Joseph Gordon-Levitt wants you to know that it’s OK to not be OK — even if it appears you have more than most. The actor leaned into that notion when he created his new Apple+ series, Mr. Corman, which is set in Van Nuys, California, and centers on a thirtysomething aspiring musician who is now a fifth-grade teacher. Although he thoroughly enjoys being a mentor to his students, he still feels unfulfilled, leading him to tackle with self-doubt and anxiety.
“When I started coming up with this character, it started with me just kind of writing down a bunch of stuff I was grateful for in my life. And that I feel so lucky for. I’m so lucky I have a partner [Tasha McCauley] that I love and we have our kids and I have two wonderful parents,” the Dark Knight Rises actor, 40, exclusively tells Us Weekly. “And I get to do work that’s meaningful to me and I’m healthy and I’m safe. I just feel so lucky and it does lead me to think sometimes, like, what if my luck had been different?”
The 10-episode season, which debuted on August 6, is his most personal project yet. Each episode, which could arguably be standalone pieces, examines Josh’s outlook on multiple facets of his life — his childhood with his estranged father, the heaviness of the state of the world and his relationships with his ex-girlfriend and former high school friend-turned-roommate Victor (played by Arturo Castro).
Gordon-Levitt is the creator, executive producer and star of the dramedy, with a writer-director credit on multiple episodes. He admits playing a true version of himself would drive him “crazy,” but Josh is the most “me-ish” character he’s ever played.
“He’s a lot like me. One of Josh’s parents, Ruth, is a lot like my parents. And then his dad, who you sort of hear about throughout the season, is struggling with addiction. And that’s caused a lot of chaos in Josh’s childhood and you can kind of see how that cascades through his life. And so that’s one example,” he explains to Us. “There’s little changes in there. But what Josh and I think both have in common is we both have a lot to be grateful for. Josh does have a lot to be grateful for, and I think he knows that. Just like I know that. But I’d also be lying if I told you I was happy 100 percent of the time. I just don’t know that that’s human. And oftentimes when you see characters portrayed on screen, things get kind of oversimplified. There’s either a happy character or a sad character, or a hero or a villain. And I think real people are more complicated than that.”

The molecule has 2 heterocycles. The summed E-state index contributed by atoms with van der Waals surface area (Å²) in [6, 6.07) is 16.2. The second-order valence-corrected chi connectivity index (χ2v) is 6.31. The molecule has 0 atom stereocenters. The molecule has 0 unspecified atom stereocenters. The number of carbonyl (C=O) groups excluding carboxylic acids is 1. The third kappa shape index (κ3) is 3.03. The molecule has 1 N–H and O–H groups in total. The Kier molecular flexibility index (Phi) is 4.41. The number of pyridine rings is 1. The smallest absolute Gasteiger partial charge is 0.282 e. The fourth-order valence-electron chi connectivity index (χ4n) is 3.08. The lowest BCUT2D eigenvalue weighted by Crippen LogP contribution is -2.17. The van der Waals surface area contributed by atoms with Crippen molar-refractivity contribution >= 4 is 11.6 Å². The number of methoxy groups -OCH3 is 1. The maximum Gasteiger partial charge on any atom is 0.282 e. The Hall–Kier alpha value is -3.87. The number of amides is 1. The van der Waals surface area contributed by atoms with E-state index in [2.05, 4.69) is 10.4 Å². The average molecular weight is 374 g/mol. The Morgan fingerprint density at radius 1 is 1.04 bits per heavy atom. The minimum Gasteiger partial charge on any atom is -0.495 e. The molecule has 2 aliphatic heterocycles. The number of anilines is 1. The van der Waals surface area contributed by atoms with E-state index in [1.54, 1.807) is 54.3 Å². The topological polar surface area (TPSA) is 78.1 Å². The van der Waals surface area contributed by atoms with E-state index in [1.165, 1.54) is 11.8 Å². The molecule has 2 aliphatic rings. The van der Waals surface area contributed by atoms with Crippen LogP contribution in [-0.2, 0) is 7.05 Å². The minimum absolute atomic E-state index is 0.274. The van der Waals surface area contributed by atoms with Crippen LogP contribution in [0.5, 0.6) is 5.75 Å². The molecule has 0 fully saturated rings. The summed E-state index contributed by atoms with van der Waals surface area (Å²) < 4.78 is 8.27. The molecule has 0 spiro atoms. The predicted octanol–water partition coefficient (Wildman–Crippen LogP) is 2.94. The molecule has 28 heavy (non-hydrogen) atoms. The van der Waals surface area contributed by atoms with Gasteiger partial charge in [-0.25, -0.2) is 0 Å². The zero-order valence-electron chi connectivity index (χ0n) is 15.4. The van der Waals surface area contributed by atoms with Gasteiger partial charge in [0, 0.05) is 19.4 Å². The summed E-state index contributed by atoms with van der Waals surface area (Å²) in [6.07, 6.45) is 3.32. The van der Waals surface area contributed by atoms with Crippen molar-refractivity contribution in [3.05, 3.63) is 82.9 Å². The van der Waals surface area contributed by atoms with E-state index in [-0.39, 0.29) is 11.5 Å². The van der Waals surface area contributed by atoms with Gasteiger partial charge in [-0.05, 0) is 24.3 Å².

He adds: “This is a person who’s doing his best to be happy and to be a good person and just doesn’t always succeed. And there’s things that are admirable about him. And then there’s things that you can criticize about him. And to me, that’s what makes a character on screen feel like a real human being.”
Mr. Corman also examines how someone’s current path in life could be because of a choice they made or something unforeseen. For Gordon-Levitt, meeting his wife was a pivotal moment that put him where he is today. “There are certainly choices and then there’s so much stuff that happens just beyond my control. Like, I happened to meet the love of my life. I know some friends of mine that are great people that deserve to have a love in their life and they just haven’t had that luck to meet them yet. And that’s not their fault. … I can’t take credit for meeting my partner. It’s just, it happened that way,” he says. “So that’s probably one of the biggest, most impactful things in my life that — just the luck of getting to cross paths with her. Someone who’s so good for me, who I just love every day.”
Much like his collaborative media platform HitRecord, Gordon-Levitt weaves imagery and music into certain story lines in the show. In “Happy Birthday,” he and Debra Winger go from having an emotional mother-son conversation in a parking lot to singing and dancing on a rooftop. The 3rd Rock From the Sun alum was selective deciding when to incorporate green screen arrangements.
“This was really fun for me in that way. Those sequences come when the character’s feeling feelings that are so kind of big or unexplainable that a grounded realistic scene just will fail to describe how it feels,” he explains. “Josh feels close to his mom and he wants so badly to just make her feel that, but he doesn’t feel like he can put it into words. You can play that in a real scene and it would play as, like, a five-second pause. And I don’t know that the audience would really feel it. And so sometimes you just got to go into something larger than life and sing and dance.”
Gordon-Levitt “wanted to make something that was really personal” with Mr. Corman, noting that some of his favorite stories are “when the storyteller has taken a good, honest look at themselves.” By pulling back the curtain of Josh’s life he hopes that audiences feel comforted in knowing their feelings are valid.
“I sometimes get down on myself for not feeling happy all the time because I feel like man, I’ve got it so good. I should feel happy all the time. What’s wrong with me? And, you know, I think that’s probably an experience that a lot of us have,” he tells Us. “That doesn’t mean though that you have to be happy 100 percent of the time. It’s OK and normal to struggle through some ups and downs and that’s just part of life. And that can be sad sometimes. And that’s OK. That can be stressful sometimes. And that’s OK. It can also be funny. It’s OK to laugh about that kind of thing. And that’s where a lot of the humor in Mr. Corman comes from.”
New episodes of Mr. Corman drop on Apple+ every Friday. For more with Gordon-Levitt, pick up the latest issue of Us Weekly, on stands now.
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